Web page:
A comedy of Russian art and politics finds a frustrated writer being torn apart at the seams.
A new English translation of Sergei Dovlatov's 1983 novel, Pushkin Hills, begins with the dedication: "To my wife, who was right."
Dovlatov's wife was right, presumably, about lots of things, though it seems most likely Dovlatov is referencing her decision to move the family from Russia to the United States in 1978. In his lifetime, Dovlatov was never published in his mother country. Had his wife not made that call, his work might have slipped away, forgotten – even worse, never published.
The new translation was done by Dovlatov's daughter, Katherine, who told The Paris Review in a recent interview that her goal was "to keep the same musicality, the same tone.... And of course hearing my dad's voice helped, too." "Pushkin Hills" (originally translated as "The Preserve") is an autobiographical novel about a writer named Boris who decides to take a job as a tour guide at the Pushkin Museum and Preserve. Boris is unpublished and his life is in shambles – his ex-wife is about to move to America, taking their young daughter with her. He spends most of his time ruminating on his bad luck with a bottle of vodka.
Dovlatov enforced a strange rule on himself when writing: he never repeated a word that started with the same letter in the same sentence. Katherine explains it was a way to "slow himself down. It was meant to be a self-editing mechanism." Though in English it would be too difficult to replicate that method (English has too many articles), his daughter has captured the same sense of distilled wit in her translation. Dovlatov is known for his brief but efficient sentences. "The station: a dingy yellow building with columns, a clock tower and flickering neon letters, faded by the sun..." is how he describes the bus station at the preserve. "A cold shower worked like a loud scream." "Grimy sheep with decadent expressions grazed lazily on the grass." As Boris says of his writing sketches: "Dostoevsky used to say, 'a hint of greater meaning.' "
Boris is met with a crazy cast of characters at the preserve, including Mikhail Ivanych, an alcoholic par excellence who rents out a dilapidated room in exchange for booze, and fellow tour guide Mitrofanov, a genius ruined by laziness. "He possessed no other qualities. He was a genius of pure learning.... [He] grew into a fantastic sloth, if one can call lazy a man who had read ten thousand books." Boris, for his part, starts to reread Pushkin and is eventually motivated to write again. "What intrigued me most about Pushkin was his Olympic detachment. His willingness to accept and express any point of view. His invariable striving for the highest, utmost objectivity. Like the moon, illuminating the way for prey and predator both."
Boris's complacent routine is destroyed when his ex-wife, Tanya, suddenly appears, begging him to move to the United States with her and their daughter, Masha. Boris explains that moving to America would feel too much like surrender. "For a writer it equals death." Tanya counters that "there are a lot of Russians there." "They are defeatists," Boris says. "A bunch of miserable defeatists.... I'm telling you again, I will not leave.... There's nothing to explain."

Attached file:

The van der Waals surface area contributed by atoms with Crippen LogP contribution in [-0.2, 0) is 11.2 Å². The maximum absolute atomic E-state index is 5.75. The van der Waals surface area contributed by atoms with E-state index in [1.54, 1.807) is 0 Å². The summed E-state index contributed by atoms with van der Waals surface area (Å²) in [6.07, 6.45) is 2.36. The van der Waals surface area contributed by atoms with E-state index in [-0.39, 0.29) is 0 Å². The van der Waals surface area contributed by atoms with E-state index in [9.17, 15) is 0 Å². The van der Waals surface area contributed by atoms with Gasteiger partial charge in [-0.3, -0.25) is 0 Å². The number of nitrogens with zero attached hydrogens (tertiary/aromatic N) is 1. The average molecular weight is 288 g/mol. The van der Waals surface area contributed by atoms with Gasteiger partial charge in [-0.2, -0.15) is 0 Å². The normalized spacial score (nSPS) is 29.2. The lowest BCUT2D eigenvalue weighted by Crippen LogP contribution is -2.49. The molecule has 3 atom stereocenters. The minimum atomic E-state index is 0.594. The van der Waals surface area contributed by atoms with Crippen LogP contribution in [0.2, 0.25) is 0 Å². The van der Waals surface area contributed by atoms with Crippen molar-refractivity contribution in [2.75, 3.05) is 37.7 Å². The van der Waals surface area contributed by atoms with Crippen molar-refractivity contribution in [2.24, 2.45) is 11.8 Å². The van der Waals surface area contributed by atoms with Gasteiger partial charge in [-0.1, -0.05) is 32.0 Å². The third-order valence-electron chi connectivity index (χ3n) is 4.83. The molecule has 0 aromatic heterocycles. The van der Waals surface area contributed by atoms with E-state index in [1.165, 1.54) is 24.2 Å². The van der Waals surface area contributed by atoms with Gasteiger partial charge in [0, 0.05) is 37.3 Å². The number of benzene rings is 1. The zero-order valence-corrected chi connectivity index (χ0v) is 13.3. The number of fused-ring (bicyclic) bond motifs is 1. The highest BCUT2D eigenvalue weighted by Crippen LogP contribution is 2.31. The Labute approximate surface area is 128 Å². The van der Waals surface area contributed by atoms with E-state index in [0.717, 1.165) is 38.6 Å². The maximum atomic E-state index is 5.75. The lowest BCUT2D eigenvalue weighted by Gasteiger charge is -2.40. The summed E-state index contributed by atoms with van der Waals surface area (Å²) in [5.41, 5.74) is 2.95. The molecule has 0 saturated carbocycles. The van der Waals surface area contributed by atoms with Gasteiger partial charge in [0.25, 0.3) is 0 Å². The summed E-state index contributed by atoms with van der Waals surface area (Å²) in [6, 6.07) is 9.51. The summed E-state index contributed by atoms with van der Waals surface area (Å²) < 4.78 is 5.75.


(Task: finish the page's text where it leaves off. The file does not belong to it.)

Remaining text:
As if divorce, writer's block, and alcoholism weren't enough, the KGB is also on Boris's back. When they discover his wife is planning on leaving the country, they call him in for a chat. Major Belyaev tells him, "I know you're headed to Leningrad. My advice to you – don't make noise. To put it politely – zip your trap... your dossier packs more punch that Goethe's 'Faust'. There's enough on you for forty years." All these threats are aimed at a writer who has never even been published.
The preserve in "Pushkin Hills" works as kind of a microcosm of Russian life and politics – in which one's dedication to love of country is constantly being tested. Dovlatov recognizes that this sense of surreal political paranoia does have a humorous element – as James Wood puts it in his afterword, "what Gogol called 'laughter through tears.' " "As dreadful as things looked, I was still alive. And, perhaps, the last thing to die in a man is his baseness. His ability to respond to peroxide blondes and the need to write." Watching his wife chat with one of his coworkers, Boris reflects: "For some reason I always feel alarmed when two women are left alone. Especially when one of them is my wife."
Thankfully, Dovlatov was able to escape a world where a writer's ideas, even those yet unborn, could be considered a political threat. He moved to New York in 1978 and lived there until his early death of heart failure in 1990 – 12 fruitful years that resulted in twelve novels published in the US and in Europe. After his death and the fall of the Soviet Union, several collections of his short stories were finally published in Russia. One has to wonder what Dovlatov would have made of this. After all, Boris did remind his wife he loved Russia in spite of its shortcomings. "My language, my people, my country.... Imagine this, I even love the policemen."